Higher education, with all its rankings and competition, is kind of like a sport. Well now the federal government is going to help us keep score with the College Scorecard, which promises, according to President Obama in his weekly radio address, to give all Americans “access to reliable data on every institution of higher education.” Of course, if we have “reliable data” we’ll know which institutions are good or bad. Right?
For starters, some schools are missing data, including in the three areas highlighted in initial, at‐a‐glance search results: cost, graduation rate, and salary ten years after entering. Also, while one can search for schools by program, the earnings data — arguably the key output — aren’t for those specific programs. They are the median salary for the entire school’s federal aid recipients. In other words, the Scorecard, at least right now, offers only very broad, somewhat incomplete stats.
More important, the Scorecard leaves out crucial context you need to determine if an institution is really bad — in other words, it doesn’t actually add value for students — or if it does add value but is working with more challenging folks. It’s akin to suggesting the Little League world champion’s coach isn’t very good because the Yankees hit bigger homers.
I’ve written about the huge importance of outside‐school realities before, but a new report from the Brookings Institution examining big increases in student loan defaults — the timing of which dovetails nicely with the Scorecard — helps to provide more context.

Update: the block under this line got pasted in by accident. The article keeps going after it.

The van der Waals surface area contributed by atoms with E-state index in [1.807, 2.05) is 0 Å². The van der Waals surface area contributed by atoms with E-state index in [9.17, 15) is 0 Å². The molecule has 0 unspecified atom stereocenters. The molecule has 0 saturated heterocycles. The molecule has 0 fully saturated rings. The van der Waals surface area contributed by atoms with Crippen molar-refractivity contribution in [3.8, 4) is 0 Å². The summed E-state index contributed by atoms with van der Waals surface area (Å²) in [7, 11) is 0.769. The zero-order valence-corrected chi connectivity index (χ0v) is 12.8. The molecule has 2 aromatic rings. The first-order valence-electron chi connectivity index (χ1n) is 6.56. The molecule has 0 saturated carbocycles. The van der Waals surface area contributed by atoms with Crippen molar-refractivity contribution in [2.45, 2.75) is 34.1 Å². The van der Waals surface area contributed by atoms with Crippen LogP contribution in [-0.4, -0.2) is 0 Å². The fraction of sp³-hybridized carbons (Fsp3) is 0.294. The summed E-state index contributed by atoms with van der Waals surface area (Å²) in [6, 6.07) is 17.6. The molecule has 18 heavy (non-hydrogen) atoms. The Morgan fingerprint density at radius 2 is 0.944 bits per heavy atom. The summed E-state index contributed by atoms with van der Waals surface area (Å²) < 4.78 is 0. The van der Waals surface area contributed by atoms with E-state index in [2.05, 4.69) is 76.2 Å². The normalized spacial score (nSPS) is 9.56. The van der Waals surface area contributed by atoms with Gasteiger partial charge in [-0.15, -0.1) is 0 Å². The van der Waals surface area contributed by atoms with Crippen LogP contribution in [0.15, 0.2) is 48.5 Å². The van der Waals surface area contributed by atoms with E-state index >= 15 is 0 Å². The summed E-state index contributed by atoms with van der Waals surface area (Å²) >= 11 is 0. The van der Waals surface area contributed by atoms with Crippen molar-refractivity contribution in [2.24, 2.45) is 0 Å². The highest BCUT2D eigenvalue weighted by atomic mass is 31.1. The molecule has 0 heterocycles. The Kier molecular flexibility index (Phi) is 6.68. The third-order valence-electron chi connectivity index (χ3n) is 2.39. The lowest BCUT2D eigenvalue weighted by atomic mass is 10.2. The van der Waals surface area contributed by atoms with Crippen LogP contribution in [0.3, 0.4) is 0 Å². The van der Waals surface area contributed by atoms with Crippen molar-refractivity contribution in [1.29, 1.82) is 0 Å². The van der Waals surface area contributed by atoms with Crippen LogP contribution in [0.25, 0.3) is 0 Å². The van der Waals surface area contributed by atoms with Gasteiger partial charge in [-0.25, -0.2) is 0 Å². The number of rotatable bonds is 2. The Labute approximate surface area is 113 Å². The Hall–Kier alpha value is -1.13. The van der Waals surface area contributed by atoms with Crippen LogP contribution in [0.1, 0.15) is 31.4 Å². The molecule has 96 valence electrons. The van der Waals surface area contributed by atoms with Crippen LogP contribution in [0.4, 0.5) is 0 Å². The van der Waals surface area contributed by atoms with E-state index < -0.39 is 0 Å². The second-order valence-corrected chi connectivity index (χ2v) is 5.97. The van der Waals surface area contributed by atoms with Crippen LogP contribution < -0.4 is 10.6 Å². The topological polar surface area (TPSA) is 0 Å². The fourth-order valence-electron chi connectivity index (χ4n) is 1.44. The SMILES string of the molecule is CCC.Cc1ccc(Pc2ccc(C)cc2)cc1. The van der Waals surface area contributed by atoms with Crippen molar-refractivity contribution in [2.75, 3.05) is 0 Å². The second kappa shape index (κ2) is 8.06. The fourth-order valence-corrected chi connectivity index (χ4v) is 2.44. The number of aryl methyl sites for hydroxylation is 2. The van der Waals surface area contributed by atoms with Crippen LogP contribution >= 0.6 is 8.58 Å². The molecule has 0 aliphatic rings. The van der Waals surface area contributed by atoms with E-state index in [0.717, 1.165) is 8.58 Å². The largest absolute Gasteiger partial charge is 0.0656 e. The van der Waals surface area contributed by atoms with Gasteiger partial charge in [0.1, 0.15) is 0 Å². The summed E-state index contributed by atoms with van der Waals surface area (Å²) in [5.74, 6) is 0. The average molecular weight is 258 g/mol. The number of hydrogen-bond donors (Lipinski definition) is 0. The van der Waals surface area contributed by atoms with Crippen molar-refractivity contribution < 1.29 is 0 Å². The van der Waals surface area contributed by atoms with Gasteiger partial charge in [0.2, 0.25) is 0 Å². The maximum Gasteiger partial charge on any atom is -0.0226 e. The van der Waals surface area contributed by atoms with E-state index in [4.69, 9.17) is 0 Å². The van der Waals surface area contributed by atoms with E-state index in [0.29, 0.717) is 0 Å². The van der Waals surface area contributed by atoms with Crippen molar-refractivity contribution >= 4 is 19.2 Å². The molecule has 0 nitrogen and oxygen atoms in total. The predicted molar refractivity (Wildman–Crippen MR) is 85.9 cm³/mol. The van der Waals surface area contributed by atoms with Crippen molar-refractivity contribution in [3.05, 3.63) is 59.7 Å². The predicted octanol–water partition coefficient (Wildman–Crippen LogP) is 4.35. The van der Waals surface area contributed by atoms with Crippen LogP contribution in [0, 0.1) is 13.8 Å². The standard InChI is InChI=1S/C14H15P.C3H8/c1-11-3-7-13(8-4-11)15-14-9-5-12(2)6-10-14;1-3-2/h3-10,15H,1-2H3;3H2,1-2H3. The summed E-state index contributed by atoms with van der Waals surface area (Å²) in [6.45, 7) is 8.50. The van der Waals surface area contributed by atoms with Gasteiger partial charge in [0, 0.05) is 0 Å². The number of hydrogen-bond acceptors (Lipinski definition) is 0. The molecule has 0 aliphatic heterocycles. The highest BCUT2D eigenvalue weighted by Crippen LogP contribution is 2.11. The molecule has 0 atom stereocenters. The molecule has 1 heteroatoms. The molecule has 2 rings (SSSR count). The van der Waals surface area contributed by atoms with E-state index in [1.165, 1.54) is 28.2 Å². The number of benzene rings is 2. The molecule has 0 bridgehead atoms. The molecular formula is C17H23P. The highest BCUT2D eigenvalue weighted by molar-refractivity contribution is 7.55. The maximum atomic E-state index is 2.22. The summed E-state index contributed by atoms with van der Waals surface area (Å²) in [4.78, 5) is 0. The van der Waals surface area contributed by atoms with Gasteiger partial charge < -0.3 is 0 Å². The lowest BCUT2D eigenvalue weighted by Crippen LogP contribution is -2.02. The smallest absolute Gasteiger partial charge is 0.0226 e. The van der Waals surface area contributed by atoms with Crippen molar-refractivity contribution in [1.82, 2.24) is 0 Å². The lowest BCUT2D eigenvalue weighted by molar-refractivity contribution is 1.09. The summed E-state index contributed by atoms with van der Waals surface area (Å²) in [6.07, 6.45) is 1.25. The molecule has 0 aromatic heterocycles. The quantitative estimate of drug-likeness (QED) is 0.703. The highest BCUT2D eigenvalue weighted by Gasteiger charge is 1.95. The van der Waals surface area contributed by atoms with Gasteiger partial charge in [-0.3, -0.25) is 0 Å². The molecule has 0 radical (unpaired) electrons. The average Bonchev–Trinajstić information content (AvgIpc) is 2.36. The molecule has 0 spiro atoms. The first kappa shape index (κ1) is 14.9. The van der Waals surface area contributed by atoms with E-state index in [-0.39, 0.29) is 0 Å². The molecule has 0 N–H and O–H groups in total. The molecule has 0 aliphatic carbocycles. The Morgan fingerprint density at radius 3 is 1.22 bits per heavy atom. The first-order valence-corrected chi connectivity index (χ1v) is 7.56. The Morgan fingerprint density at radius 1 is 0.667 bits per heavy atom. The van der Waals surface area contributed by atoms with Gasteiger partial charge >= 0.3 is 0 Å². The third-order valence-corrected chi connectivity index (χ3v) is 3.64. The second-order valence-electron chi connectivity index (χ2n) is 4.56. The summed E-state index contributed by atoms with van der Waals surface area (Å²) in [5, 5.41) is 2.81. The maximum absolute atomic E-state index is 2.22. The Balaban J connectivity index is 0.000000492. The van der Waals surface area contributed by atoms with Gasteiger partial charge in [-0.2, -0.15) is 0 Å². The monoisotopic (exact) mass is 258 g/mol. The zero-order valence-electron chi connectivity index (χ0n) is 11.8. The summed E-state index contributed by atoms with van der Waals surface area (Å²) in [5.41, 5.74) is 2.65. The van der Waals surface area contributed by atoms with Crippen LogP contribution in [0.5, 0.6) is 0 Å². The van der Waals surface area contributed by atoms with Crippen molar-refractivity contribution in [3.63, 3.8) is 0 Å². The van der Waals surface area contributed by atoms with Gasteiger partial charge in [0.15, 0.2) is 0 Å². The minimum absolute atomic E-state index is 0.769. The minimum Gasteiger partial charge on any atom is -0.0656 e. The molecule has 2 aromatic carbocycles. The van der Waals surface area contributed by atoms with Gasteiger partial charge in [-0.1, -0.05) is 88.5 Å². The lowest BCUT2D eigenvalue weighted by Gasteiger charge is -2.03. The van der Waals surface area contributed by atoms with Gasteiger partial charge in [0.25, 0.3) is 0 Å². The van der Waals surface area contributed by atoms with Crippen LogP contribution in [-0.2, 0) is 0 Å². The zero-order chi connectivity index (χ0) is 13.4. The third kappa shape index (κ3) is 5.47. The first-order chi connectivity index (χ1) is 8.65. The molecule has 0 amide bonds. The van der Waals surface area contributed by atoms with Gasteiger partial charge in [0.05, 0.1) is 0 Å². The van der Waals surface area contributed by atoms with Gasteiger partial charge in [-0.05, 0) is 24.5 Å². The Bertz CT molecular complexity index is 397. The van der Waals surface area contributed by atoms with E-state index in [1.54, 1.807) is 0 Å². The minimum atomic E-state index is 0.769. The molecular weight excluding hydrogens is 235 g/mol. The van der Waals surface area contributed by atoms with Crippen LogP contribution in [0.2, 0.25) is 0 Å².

When they think of “bad” schools, most edu‐policy people probably think “for‐profits,” and some may think “community colleges.” But it is clear that these institutions tend very strongly to be the ones taking the high‐risk, marginal students to whom the federal government happily hands big loans and says “go to college.” What is not clear, especially given their student bodies and the programs they offer, is whether such schools actually add less value than schools with much higher paid grads, potentially all the way up to Harvard or Yale.
The Brookings report furnishes graphs showing, at least among borrowers, which schools have the toughest challenges. For‐profit borrowers have by far the lowest parental income: around $30,000 per year from eyeballing the graph, compared to roughly $48,000 for community colleges and nonselective four‐year schools; $65,000 for somewhat selective four‐year institutions; and $80,000 for selective four‐year schools. Median age of borrowers at entry is about 24 years old at for‐profit schools, 23 at community colleges, 20 at non‐selective schools, and 18 at the top two levels of selectivity. To put a bow on it, the percentage of borrowers who are first‐generation college attendees is around 58 percent at for‐profits, 50 percent at community colleges, 42 percent at nonselective four‐year schools, 38 percent at somewhat selective institutions, and 25 percent at selective colleges.
Data behind the College Scorecard — into which I am just starting to wade — also help reveal the importance of factors outside of the schools themselves, though the Scorecard doesn’t feature such analysis. Future salaries, for instance, correlate powerfully with schools’ SAT and ACT scores. The correlation between salaries and average SAT score is 0.62, a “strong” correlation. The correlation between salaries and midpoint ACT math score is 0.69. And the correlation with the percentage of students using Pell Grants — a rough approximation of student poverty — is -0.49, very close to a “strong” correlation.
This is essential context. But the Scorecard doesn’t focus on it at all, giving the impression that school quality is just about cost, graduation rates, and earnings. Which is great for superficially demonizing some schools and lionizing others, but terrible for deciding which colleges are good, and which maybe shouldn’t even be in the game.